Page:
Meet the ON-Cats is a recurring interview series profiling ONCAT’s A-team of transfer experts and aficionados. Grab a beverage, pull up a chair, and get to know the team that’s helping to reduce barriers for students looking to transfer between colleges, universities, and Indigenous Institutes across Ontario.
What’s your role at ONCAT?
I am the Quantitative Researcher at ONCAT, which means that I perform the statistical analyses on data that we collect and have shared with us.
What did you do before joining the organization? And what experience did you have with postsecondary transfer prior to working here?
What didn’t I do. I have been all over the place. I have worked in wastewater technology, health sciences research, and most recently research on entrepreneurship and diversity. Prior to ONCAT, I only had experience second hand from classmates and colleagues who had transferred.
How does your work advance ONCAT’s mission to improve transfer students’ experiences in Ontario? And why does ONCAT’s mission resonate with you?
The research that we are doing looks into the reasons that students choose transfer, as well as the factors that can affect their performance (grades and graduation rate). By better understanding transfer students, we hope to be able to find ways to improve their transfer experience. The only problem is that a lot of our data comes either second hand from surveys at the time of application or is heavily fragmented.
To try to remedy this, we have the Data Pilot Project where we work with institutional partners to help them analyze their data, so that they can better understand how their transfer students are performing, and to help them discover any potential bottlenecks in their own data collection systems.
Here is a little teaser from the DataPilot: Our research is showing that transfer students (taking sociodemographic differences into account) often perform as well as or sometimes even better than direct-entry students, but this is affected by a number of factors. For example: if you increase the number of transfer credits that a student receives by 50% (for their previous education), it can increase the likelihood of them graduating by nearly 8 percentage points.
I feel that ONCAT’s mission resonates with me because I, like so many other people, am working in a field totally separated from my education (I did Chemical Engineering in Undergrad). If I can move from field to field in my career, can’t we help students do the same?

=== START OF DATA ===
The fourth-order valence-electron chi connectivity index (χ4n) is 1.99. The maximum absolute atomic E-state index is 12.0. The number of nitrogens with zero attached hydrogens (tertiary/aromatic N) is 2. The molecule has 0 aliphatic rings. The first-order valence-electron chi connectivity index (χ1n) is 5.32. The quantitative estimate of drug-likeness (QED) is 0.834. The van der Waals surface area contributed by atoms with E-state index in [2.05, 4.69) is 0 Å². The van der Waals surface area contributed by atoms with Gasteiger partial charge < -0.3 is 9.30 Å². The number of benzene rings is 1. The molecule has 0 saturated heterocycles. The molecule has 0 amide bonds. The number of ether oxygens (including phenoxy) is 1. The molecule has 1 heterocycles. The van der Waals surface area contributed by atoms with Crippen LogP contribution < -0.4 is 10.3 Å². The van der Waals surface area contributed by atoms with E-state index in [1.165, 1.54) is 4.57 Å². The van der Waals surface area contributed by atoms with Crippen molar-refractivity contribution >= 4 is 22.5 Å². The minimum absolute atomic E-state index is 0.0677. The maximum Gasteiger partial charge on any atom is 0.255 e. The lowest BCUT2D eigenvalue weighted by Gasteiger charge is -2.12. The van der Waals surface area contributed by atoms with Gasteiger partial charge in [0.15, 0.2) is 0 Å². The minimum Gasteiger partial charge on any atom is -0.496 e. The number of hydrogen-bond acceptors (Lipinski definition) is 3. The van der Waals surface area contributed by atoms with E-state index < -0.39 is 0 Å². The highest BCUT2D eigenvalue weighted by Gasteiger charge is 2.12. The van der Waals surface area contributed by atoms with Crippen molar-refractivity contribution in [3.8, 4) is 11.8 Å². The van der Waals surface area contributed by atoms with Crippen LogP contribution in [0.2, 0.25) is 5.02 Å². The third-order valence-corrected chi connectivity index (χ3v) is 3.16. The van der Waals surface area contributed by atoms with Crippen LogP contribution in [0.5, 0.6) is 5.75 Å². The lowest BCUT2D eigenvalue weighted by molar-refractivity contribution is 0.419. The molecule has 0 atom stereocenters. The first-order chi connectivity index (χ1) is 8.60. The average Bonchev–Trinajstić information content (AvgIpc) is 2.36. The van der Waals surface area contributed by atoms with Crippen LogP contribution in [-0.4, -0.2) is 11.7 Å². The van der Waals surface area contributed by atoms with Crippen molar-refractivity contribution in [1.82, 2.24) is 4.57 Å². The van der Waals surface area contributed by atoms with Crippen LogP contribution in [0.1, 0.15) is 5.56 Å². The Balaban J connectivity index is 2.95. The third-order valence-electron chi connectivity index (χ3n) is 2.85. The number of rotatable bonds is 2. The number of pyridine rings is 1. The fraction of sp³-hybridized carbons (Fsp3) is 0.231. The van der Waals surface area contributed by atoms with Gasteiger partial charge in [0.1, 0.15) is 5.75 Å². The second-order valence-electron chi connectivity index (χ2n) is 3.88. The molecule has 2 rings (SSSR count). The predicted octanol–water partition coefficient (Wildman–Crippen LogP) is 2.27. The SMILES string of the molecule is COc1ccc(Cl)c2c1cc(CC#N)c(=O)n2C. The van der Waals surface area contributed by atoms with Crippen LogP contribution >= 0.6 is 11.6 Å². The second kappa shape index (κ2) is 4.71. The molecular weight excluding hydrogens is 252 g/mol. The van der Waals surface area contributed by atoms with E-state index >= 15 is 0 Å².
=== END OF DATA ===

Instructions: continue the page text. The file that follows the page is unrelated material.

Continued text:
Transfer students make up a relatively small amount of the Ontario postsecondary student population—approximately 6-9%. Why do you think postsecondary institutions should still focus on improving transfer student experiences?
6-9% is a lot of students! That represents 45,000-70,000 students every year in the province. Not only that, but transfer students generally don’t have the same supports that students on more traditional pathways enjoy. They don’t have high school guidance counsellors or their parents (usually) helping them, but they have to navigate a more complex set of hurdles than other students.
What’s the most interesting thing you’ve learned about postsecondary education—or student transfer—since starting your work at ONCAT?
Probably the most interesting thing I have learned is about how many students transfer from universities to colleges. While I knew that it was a thing, I really had not expected so many students to follow that pathway.
What’s the most challenging part of your job?
That would probably be knowing when good enough is good enough. When you are cleaning a dataset with hundreds of thousands of records, it is far too easy to get lost in fixing all of the little details.
If you could give any advice to yourself as a student, what would you say?
Extracurriculars. Do them. It will be a lot harder (not to mention a lot more expensive) to get a chance to do anything like them after you graduate.
Just for fun …
What’s your go-to restaurant or recipe?
Pizza. My pizza routine starts 2-4 days ahead of time.
What’s the first place you would want to travel to in a post-pandemic world?
Portugal. I would eat an unhealthy amount of pastéis de nata (custard tarts) and then wander around with my mom (she went to school in Lisbon).
Cats or dogs?
Any great books or movies you’ve enjoyed recently and want to recommend?
Redshirts by John Scalzi. It’s a fun take on the old Star Trek redshirts trope and what happens when they figure out what’s happening.
Stay tuned for more interviews in our upcoming newsletters. To learn more about our team and how we’re working to remove barriers to postsecondary transfer in Ontario, visit https://oncat.ca/en/about-us.